Establishing public trust is now central to any decisions regarding the inoculation of our child population.
Historically, we immunized children against diseases like polio that were a clear danger to them, but COVID-19 is usually mild in children. However, herd immunity is unlikely without vaccinating kids.
Canadian athlete Finn Wakeling of the whitewater slalom team member is among those training in anticipation of the Tokyo Olympics.
THE CANADIAN PRESS/Marissa Tiel
As COVID-19 vaccines roll out, a debate about whether athletes should be prioritized over more vulnerable populations has emerged.
We have limited information about the reported deaths of 30 elderly people in Norway who had received the Pfizer COVID vaccine. Here's what we do know.
A 1975 stamp printed in St. Vincent shows U.S. presidents George Washington, John Adams, Thomas Jefferson and James Madison, who were all vocally pro-inoculation and vaccination.
In the early years of the United States, several American presidents were in favour of public health inoculation and vaccination strategies.
Elementary students initially received polio vaccines at school.
PhotoQuest/Archive Photos via Getty Images
Massive vaccine distribution efforts take a lot of coordination. The rollout of the Salk polio vaccine in the US in 1955 holds lessons for those delivering COVID-19 shots today.
If too many Americans refuse to take the COVID-19 vaccine, achieving population immunity will be difficult.
Paul Hennessy/NurPhoto via Getty Images
Two in five Americans say they don't want a COVID-19 vaccine, which is a problem. Finding out what Americans do want from a vaccine might help.
Australia's expedited plan to start dishing out COVID jabs in mid-late February will call for NASA-like logistical organisation. And ideally, no more clusters of infections to distract frontline workers.
Are immunity passports an idea that we should be seriously considering?
THE CANADIAN PRESS/John Woods
Even though the idea has been rejected earlier in the COVID-19 pandemic, we need to rethink immunity passports. Here's why.
Sandra Lindsay, left, a nurse at Long Island Jewish Medical Center, is inoculated with the COVID-19 vaccine by Dr. Michelle Chester.
Mark Lennihan/Pool via Getty Images
A serious allergic reaction was reported in a health care worker in Alaska after she received the COVID-19 vaccine. Does this mean that people with allergies need to be concerned? An expert answers.
We still don't know if current vaccines prevent people from transmitting the virus to others. Here's why that matters in 2021.
Governments will need to determine how best to allocate COVID-19 vaccinations.
When allocating resources, we prioritize members of the social groups we belong to, rather than including others in our allocations. This will determine how the COVID-19 vaccine is distributed.
The pharmaceutical industry opposes the suspension of intellectual property rights on COVID-19 vaccines and treatments, and no pharma companies have yet contributed to the COVID-19 Technology Access Pool.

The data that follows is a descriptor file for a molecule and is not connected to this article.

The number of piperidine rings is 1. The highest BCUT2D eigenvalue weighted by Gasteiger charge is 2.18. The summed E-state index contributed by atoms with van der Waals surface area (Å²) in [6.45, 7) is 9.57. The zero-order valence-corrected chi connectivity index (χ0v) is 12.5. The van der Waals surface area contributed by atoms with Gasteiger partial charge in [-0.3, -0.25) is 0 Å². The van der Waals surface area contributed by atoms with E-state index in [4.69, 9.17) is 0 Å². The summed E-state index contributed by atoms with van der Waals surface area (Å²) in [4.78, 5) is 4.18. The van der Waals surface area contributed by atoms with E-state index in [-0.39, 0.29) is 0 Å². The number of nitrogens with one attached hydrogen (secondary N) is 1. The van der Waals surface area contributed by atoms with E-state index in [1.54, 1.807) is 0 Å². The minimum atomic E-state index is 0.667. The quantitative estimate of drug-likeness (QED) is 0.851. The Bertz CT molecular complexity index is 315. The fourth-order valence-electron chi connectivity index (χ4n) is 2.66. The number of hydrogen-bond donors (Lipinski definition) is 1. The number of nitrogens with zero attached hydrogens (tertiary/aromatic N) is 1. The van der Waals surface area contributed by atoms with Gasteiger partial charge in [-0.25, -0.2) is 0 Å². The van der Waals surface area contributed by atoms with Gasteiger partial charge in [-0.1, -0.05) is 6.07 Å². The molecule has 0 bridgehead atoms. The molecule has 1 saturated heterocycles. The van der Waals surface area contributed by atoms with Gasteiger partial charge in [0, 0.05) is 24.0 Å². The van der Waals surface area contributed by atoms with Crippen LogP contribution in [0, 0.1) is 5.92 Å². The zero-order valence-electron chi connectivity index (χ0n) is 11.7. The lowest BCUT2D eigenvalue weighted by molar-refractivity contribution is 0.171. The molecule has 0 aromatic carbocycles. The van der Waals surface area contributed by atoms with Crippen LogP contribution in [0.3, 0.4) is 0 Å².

We should applaud drug companies for developing COVID-19 vaccines in record time, but let’s not be under any illusion about the profits that are motivating them.
Although monetary incentives work, there are potential drawbacks.
Joel Saget/AFP via Getty Images
Millions of Americans say they won't get the vaccine. Will money change their minds? And is luring them with cash the right approach?
Prime Minister Scott Morrison at the University of Queensland laboratory earlier this year, ahead of today’s announcement its vaccine would not move to the next stage of clinical trials.
Darren England/AAP Image
If the vaccine had been widely rolled out, people would think they had HIV when they didn't. But it's not the end of this type of technology.
Giovanni Cancemi Shutterstock
Reports of two UK health workers having allergic reactions after receiving Pfizer's COVID vaccine have led to safety warnings for others at risk of anaphylaxis.
Compared with other RNA viruses, the coronavirus is actually quite stable. So don't believe the scary headlines about the 'mutant coronavirus'.
Juan Miranda receives a flu shot from Yadira Santiago Banuelos, family nurse practitioner, at the Family Health Clinic of Monon in Monon, Indiana.
Purdue University/Rebecca McElhoe
Millions of Latinos may not get the influenza shot this year, which could be an indicator of whether they will get a COVID-19 shot. A rural clinic shows how building trust can help overcome reluctance.
A nurse at the Royal Free Hospital in London simulates the administration of the Pfizer vaccine on Dec. 4, 2020 to support staff training ahead of the rollout in the United Kingdom.
(Yui Mok/Pool Photo via AP)
If supplies of COVID-19 vaccine are initially limited, who should be vaccinated first? A mathematical model shows when and why it’s best to start with the young, and when older people should go first.
Here’s what you need to know about COVID-19 clearances before travelling.
Ever since a 1904 revolt against the smallpox vaccine, Brazil has run extremely successful vaccination programs.
Rafael Henrique/SOPA Images/LightRocket via Getty Images
A 1904 revolt against mandatory smallpox inoculation taught Brazilian health officials a deadly lesson on how to vaccinate a skeptical public. Today President Bolsonaro seems to ignore that history.